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Words, Words, Words

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  • Jan
    replied
    Column # 6 is up now. There's a note that says that, while the column schedule is dependant on JMS's, it'll probably by approximately bi-weekly. Also, in the column JMS invites people to ask questions and suggest topics for him to write columns about in the future.

    Jan

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  • Dr Maturin
    replied
    Here is one of the articles:

    http://www.geocities.com/realsithsquadron/rtc6.html

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  • manwithnoname
    replied
    Originally posted by Z'ha'dumDweller
    Thanks.

    I do have two articles published in a growing magazine (right now, it's probably distriubted all throughout the mid-south and southeast, and maybe a few mid-west and southwestern states), and the people tell me to send them articles any time, so that's always good to have under my belt.
    Z'Dweller, it's great news to hear (read) you've been published twice. What are the names of the two magazine titles? (Hint, hint)

    Did you realize another possibility here? All you have to do is type, in this thread, the names of the magazine titles. And someone might seek out those very same issues, possibly like your stories, write a letter to the editor about how much he/she liked the story, editor requests more stories from same author (that's you, Z'Dweller).

    See?

    I would be interested in reading what you wrote. Rhetorical: How many out there would also like to do the same?

    Take those stories out from your Utility Belt and use them to fight crime...or use it to get noticed at DHorse.

    You've read enough comics to know that having a utility belt is pretty useless -- unless you use what's inside. Cable had all those pouches ([email protected] Liefeld) and he NEVER used them for anything; that's why it took him so long to defeat Apocalypse.

    Batman is a Badmamajamma. Why? He uses the utility belt. Plain and simple. I know I'm being funny here, but there's a lot of truth.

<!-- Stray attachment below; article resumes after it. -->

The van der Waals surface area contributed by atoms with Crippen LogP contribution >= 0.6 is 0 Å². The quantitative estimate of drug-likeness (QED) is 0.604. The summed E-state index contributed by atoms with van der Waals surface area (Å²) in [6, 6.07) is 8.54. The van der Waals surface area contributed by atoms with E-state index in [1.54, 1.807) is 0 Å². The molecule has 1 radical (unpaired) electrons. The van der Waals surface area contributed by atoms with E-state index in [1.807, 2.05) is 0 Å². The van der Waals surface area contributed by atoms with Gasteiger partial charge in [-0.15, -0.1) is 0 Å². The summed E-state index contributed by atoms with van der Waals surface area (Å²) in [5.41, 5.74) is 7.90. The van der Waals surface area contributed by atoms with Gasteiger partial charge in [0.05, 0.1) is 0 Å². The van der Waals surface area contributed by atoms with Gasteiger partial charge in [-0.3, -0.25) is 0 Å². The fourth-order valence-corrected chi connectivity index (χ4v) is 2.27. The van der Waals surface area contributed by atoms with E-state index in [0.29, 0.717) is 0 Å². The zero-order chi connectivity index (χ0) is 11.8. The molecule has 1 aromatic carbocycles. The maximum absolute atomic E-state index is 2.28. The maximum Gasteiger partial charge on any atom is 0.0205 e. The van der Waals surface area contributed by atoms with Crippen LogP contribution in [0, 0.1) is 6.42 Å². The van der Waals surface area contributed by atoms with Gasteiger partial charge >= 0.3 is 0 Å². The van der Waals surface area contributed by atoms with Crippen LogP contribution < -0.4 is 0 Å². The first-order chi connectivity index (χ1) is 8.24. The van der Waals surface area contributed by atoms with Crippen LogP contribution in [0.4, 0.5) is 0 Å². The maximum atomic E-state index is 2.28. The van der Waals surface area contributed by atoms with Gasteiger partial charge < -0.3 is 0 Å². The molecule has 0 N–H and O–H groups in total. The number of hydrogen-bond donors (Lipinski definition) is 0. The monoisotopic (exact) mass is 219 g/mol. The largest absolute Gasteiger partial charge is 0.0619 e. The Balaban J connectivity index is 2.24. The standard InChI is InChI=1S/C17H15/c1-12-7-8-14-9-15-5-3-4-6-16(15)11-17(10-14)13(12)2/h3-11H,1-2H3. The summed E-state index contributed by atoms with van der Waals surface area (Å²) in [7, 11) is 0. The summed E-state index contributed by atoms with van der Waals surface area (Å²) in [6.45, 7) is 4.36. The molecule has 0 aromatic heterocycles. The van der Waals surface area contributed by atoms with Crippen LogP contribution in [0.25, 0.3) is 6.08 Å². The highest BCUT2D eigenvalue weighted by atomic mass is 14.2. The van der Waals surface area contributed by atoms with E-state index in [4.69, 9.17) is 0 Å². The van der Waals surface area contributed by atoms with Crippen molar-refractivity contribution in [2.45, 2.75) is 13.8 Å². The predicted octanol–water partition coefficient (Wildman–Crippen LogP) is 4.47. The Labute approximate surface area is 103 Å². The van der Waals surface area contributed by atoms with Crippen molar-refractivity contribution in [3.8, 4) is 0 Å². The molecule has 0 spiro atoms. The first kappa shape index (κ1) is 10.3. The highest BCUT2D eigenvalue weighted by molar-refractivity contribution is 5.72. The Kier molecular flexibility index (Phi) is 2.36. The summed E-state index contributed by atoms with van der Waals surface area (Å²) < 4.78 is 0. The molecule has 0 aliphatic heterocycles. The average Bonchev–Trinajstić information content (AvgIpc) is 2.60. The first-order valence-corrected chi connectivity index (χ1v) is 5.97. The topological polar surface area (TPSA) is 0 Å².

Jan is correct. Listen to her roar.
    Last edited by manwithnoname; 04-17-2006, 09:00 PM.

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  • Jan
    replied
    From what I understand, having something published that you can put in your cover letter when sending submission is also very helpful.

    Jan

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  • Dr Maturin
    replied
    Thanks.

    I do have two articles published in a growing magazine (right now, it's probably distriubted all throughout the mid-south and southeast, and maybe a few mid-west and southwestern states), and the people tell me to send them articles any time, so that's always good to have under my belt.

    Leave a comment:


  • manwithnoname
    replied
    DHorse New Recruits now accepting entries for the 2006 calendar year.

    Originally posted by Z'ha'dumDweller
    I could never be a comic writer because they'd reject my ideas.

    I sent a few in to DH when they had that open invitation thing a few years ago.
    Taken from DHorse website: "Mike Richardson Wants You to Join the Dark Horse Army. Entries received now through December 31, 2006 will be reviewed in early 2007."


    ZDweller, here's another opportunity for you. They may have rejected you once, but that doesn't mean they'll reject you a second time. Maybe rewriting/polishing your idea/writing sample would do your idea(s) justice.

    here's the weblink: http://www.darkhorse.com/company/newrecruits.php

    good luck!

    Oh, yeah, for those interested: DHorse is having a contest:
    Grand Prize (1):
    - Roundtrip airfare for two.
    - Lodging for three days and two nights (July 21-23).
    - $500 in spending money.
    - 2 passes to the convention (July 21-23).
    - "VIP" pass to all Dark Horse Comics-related events.

    Runners-up (5):
    - Dark Horse Comics Prize Package full of comics, paperbacks, and other items.

    Good luck, everybody!

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  • Dr Maturin
    replied
    I agree with him on writing that story that you just can't find.

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  • Jan